Texture describes how layers of sound within a piece of music interact.

Imagine that a piece of spaghetti is a melody line. One strand of spaghetti by itself is a single melody, as in a monophonic texture. Many of these strands interweaving with one another (like spaghetti on a plate) is a polyphonic texture. If all of these strands were placed directly on top of each other and all lined up (like spaghetti in a packet), they could move together in chords. This would be similar to a homophonic texture.

A unison texture is when all voices or instruments are singing or playing the same melodic line, so there is no harmony. It doesn’t matter which octave the melody is in - it is still a unison texture. An excellent example of unison texture is when everyone in a room (adults and children) sing Happy Birthday. Children and adults with higher voices will generally choose a higher octave than men with lower voices, but they are all singing the same melody.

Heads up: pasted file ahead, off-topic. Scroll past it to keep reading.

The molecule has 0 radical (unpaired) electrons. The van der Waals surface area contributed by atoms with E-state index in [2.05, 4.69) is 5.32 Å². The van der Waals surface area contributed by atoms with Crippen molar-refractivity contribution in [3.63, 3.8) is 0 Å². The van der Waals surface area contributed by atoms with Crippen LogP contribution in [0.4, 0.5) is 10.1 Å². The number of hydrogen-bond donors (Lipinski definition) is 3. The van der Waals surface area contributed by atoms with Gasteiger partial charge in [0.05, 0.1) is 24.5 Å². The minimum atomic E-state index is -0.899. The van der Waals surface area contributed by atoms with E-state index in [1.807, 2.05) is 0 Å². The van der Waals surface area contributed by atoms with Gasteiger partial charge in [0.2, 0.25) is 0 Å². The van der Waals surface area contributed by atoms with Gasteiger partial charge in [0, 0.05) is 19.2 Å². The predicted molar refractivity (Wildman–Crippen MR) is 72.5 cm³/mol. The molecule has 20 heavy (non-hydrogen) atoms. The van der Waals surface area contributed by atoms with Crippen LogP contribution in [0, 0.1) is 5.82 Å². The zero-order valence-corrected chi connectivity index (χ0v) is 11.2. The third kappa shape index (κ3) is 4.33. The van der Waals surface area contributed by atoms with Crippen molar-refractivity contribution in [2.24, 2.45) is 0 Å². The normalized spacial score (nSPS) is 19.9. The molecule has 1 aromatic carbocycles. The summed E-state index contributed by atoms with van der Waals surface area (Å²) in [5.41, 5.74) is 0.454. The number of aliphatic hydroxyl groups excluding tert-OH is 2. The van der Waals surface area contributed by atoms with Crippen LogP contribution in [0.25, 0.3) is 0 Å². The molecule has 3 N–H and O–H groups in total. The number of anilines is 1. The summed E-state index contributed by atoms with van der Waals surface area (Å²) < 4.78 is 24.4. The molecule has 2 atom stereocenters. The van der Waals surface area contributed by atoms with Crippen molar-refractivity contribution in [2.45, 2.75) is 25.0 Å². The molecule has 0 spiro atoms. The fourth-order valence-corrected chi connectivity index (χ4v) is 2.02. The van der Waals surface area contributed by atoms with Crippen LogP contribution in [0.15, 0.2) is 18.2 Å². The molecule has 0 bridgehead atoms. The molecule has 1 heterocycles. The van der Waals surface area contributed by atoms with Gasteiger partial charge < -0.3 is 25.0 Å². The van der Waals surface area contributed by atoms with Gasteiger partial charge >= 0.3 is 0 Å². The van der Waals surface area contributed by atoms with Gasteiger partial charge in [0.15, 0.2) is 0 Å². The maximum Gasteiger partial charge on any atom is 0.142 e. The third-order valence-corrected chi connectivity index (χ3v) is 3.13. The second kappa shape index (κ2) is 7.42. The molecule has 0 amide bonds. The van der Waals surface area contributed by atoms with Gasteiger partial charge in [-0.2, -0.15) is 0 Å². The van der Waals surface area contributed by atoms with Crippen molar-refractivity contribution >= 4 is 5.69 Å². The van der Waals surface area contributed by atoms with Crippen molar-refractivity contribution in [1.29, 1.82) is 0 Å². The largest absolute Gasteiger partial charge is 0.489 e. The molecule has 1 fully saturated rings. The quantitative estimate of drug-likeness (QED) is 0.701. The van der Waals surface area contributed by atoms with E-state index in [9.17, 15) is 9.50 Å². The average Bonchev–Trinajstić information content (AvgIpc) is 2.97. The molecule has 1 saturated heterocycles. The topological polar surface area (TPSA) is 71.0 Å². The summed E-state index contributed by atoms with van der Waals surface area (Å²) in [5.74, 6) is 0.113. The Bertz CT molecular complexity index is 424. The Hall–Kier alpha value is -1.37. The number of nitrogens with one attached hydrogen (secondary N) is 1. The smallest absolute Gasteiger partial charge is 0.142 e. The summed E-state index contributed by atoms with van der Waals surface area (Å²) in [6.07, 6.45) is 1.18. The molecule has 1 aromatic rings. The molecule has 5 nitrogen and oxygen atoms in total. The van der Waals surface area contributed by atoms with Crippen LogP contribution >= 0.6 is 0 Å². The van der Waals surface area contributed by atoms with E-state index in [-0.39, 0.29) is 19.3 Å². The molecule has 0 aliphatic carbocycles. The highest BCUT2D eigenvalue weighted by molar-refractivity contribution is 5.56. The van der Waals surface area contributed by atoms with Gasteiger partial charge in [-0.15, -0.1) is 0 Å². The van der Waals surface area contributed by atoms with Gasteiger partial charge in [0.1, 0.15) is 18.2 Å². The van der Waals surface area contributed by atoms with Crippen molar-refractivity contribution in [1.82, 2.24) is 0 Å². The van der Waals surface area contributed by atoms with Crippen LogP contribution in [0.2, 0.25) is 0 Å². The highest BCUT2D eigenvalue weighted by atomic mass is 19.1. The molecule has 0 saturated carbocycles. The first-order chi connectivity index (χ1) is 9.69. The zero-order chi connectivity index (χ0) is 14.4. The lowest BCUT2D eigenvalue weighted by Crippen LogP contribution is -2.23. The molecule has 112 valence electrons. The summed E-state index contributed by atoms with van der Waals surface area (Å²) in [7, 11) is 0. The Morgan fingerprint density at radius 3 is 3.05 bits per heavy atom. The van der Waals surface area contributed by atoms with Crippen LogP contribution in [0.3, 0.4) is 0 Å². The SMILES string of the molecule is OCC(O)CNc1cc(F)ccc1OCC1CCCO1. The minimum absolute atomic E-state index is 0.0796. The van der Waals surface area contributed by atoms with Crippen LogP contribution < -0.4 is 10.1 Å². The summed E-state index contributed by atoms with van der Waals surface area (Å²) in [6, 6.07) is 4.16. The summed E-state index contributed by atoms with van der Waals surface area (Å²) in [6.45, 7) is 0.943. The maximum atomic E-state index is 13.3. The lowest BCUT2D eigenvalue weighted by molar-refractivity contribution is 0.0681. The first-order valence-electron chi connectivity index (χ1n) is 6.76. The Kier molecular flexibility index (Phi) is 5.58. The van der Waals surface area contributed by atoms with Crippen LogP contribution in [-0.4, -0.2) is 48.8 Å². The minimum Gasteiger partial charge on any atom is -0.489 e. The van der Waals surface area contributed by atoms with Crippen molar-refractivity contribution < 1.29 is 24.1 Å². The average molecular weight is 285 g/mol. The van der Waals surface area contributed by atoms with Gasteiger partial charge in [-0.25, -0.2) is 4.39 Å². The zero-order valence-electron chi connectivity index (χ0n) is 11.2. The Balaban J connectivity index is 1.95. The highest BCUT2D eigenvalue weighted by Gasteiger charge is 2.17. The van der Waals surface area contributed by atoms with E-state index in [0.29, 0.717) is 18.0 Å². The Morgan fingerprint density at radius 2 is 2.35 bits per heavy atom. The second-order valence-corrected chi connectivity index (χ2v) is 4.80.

Texture comes in three kinds - unison, homophonic and polyphonic. These are demonstrated using classical and contemporary examples, including the Beach Boys